The Briefing, Vol. VI, Issue 10 –This week:
- Don’t forget: Gun control wasn’t all that for Dems in 2014
- Dem Party spending nothing to help Conor Lamb in next Tuesday’s special election
- Missouri Republicans not squeamish about possibly impeaching Gov. Eric Greitens, R
After the Parkland shooting, we’re seeing a similar political dynamic to what happened after the Sandy Hook shooting of late 2012. Democrats are clamoring for gun control, and at least some Republicans in the Senate will surely go along.
But as with the events after Sandy Hook, this doesn’t mean that the gun control push will succeed. And as far as its purely political implications, you can probably guess where all this activity on gun control is leading if you’ve been watching politics for the last few years.
Gun control plays well for Democrats in some places, especially after a mass shooting It also helps Republicans who want to compromise in certain circumstances — it helped Pat Toomey, for example, bring a lot of liberal donors on-side when he ran his successful 2016 re-election campaign.
But everyone learned some lessons in the 2014 election after the push for gun control that followed Sandy Hook.
In 2014, the key contested states in the Senate were clearly gun-rights states such as North Carolina, West Virginia, Alaska, Montana, South Dakota, Iowa, Louisiana, Arkansas — well, you kind of get the idea. Democrats learned, to their chagrin, that this issue did them no favors and probably hurt them at least a bit in states like these. They lost nine Senate seats, and even if gun control wasn’t the main issue, it was never the great savior they had been talking about throughout the election season.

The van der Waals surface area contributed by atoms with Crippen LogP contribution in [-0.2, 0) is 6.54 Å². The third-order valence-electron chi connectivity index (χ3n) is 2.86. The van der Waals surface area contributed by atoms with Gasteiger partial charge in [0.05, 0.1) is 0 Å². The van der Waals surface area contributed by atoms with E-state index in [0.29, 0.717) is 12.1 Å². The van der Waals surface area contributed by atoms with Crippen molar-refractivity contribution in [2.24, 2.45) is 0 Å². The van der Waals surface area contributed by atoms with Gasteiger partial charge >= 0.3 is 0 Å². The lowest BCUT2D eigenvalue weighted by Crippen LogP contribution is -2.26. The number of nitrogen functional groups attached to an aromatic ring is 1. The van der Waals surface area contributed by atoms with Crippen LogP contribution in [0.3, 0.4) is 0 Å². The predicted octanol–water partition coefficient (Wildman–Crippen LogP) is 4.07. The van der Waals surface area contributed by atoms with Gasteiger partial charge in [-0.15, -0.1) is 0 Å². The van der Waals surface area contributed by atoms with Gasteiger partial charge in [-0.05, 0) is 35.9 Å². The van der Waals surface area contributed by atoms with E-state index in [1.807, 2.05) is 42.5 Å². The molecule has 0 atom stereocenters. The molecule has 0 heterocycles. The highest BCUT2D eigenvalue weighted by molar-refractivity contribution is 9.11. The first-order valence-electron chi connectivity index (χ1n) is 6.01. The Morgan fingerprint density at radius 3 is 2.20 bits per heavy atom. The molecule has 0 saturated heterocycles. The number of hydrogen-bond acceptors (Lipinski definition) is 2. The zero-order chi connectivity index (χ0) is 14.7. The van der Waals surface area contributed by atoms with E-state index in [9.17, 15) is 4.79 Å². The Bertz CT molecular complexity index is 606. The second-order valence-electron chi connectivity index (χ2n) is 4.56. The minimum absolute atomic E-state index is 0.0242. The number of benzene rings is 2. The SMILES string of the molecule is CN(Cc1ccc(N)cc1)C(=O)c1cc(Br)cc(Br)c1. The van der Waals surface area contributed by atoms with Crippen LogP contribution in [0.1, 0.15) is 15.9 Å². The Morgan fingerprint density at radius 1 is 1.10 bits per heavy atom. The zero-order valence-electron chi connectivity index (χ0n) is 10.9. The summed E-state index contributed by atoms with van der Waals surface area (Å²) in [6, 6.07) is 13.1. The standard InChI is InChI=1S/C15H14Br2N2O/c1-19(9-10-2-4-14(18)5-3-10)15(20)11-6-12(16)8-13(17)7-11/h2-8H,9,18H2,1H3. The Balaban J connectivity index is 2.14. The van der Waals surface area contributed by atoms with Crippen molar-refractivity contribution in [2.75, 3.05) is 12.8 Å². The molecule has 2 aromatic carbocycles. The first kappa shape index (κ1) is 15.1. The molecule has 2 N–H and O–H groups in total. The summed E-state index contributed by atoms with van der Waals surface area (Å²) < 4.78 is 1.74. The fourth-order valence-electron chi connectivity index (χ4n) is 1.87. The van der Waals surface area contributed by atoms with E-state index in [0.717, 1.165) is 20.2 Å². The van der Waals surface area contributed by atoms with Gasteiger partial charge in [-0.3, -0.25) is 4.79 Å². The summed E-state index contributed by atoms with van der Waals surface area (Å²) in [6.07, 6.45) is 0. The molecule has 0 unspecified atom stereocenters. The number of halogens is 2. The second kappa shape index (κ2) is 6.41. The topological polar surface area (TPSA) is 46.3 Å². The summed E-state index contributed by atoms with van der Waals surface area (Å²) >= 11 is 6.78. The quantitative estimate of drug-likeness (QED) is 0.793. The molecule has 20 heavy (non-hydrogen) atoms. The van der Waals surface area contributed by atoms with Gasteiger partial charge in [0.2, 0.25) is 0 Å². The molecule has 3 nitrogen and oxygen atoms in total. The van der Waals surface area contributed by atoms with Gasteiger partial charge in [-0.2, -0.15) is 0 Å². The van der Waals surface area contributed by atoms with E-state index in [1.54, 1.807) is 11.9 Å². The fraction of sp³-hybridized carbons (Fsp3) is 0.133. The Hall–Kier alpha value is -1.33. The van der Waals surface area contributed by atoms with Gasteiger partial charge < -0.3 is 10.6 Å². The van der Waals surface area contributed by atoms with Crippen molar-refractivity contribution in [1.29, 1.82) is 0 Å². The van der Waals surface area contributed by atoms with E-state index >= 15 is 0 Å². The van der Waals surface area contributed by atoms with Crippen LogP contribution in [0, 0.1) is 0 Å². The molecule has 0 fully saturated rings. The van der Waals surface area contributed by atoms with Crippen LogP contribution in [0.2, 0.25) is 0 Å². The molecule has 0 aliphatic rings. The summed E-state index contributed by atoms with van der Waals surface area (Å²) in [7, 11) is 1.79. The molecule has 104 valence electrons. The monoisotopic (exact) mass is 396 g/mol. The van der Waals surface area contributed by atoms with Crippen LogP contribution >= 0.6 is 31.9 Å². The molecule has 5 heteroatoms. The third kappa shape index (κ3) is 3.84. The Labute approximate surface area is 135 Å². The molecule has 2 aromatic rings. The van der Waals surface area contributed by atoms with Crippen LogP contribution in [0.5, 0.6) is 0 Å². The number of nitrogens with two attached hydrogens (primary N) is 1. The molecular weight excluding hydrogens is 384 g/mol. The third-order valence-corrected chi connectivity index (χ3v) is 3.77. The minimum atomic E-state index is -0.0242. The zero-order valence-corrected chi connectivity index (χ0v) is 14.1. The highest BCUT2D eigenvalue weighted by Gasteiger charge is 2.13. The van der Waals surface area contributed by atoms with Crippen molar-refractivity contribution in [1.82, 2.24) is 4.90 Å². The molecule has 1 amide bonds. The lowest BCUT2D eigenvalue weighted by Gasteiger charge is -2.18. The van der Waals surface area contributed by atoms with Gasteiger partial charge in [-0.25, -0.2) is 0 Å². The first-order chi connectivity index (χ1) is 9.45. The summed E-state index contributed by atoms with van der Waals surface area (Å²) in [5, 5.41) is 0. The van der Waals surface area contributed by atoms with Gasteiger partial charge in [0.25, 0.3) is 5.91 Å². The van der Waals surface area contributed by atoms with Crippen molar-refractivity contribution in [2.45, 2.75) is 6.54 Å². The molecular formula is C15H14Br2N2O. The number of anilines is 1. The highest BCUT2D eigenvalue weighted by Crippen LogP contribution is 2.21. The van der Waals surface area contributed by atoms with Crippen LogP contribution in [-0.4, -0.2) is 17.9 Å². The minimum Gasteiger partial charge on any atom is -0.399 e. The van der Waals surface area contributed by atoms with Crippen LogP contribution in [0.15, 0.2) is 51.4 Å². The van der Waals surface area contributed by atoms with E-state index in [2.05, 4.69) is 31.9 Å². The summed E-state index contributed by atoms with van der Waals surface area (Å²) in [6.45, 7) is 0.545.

But what about 2018? This time, despite their narrow margin, Republicans can essentially guarantee continued control of the Senate (and perhaps even expand their majority) if they can flip Democratic seats in at least two or three out of the following four states: North Dakota, West Virginia, Indiana and Missouri. These are all states where gun control is at least not going to be a value-adding issue for Dems.
Even in some of the safer Democratic-defense states, such as Wisconsin and Minnesota, there are significant populations of NRA voters. In short, gun control will not be anyone’s silver bullet.
Pennsylvania-18: President Trump has rescheduled his campaign appearance with Republican Rick Saccone for March 10, just three days before the March 13 special election. Republicans have to be slightly favored to hang on to this seat despite Democrats’ relatively attractive nominee, Conor Lamb, D.
It really says something that Republicans continue to spend heavily on this race, whereas the official Democratic Party organs are nowhere to be found. In fact, the only groups spending in the six figures on Lamb’s behalf are Patriot Majority PAC and End Citizens’ United, whereas the various Republican groups and party committees have sunk more than a million dollars into this race in just the last seven days.
If Lamb narrowly loses, expect a lot of finger-pointing among Democrats over the party’s failure to support his candidacy and take advantage of a rare opportunity to pick up an empty seat and elevate a promising potential star candidate at the same time.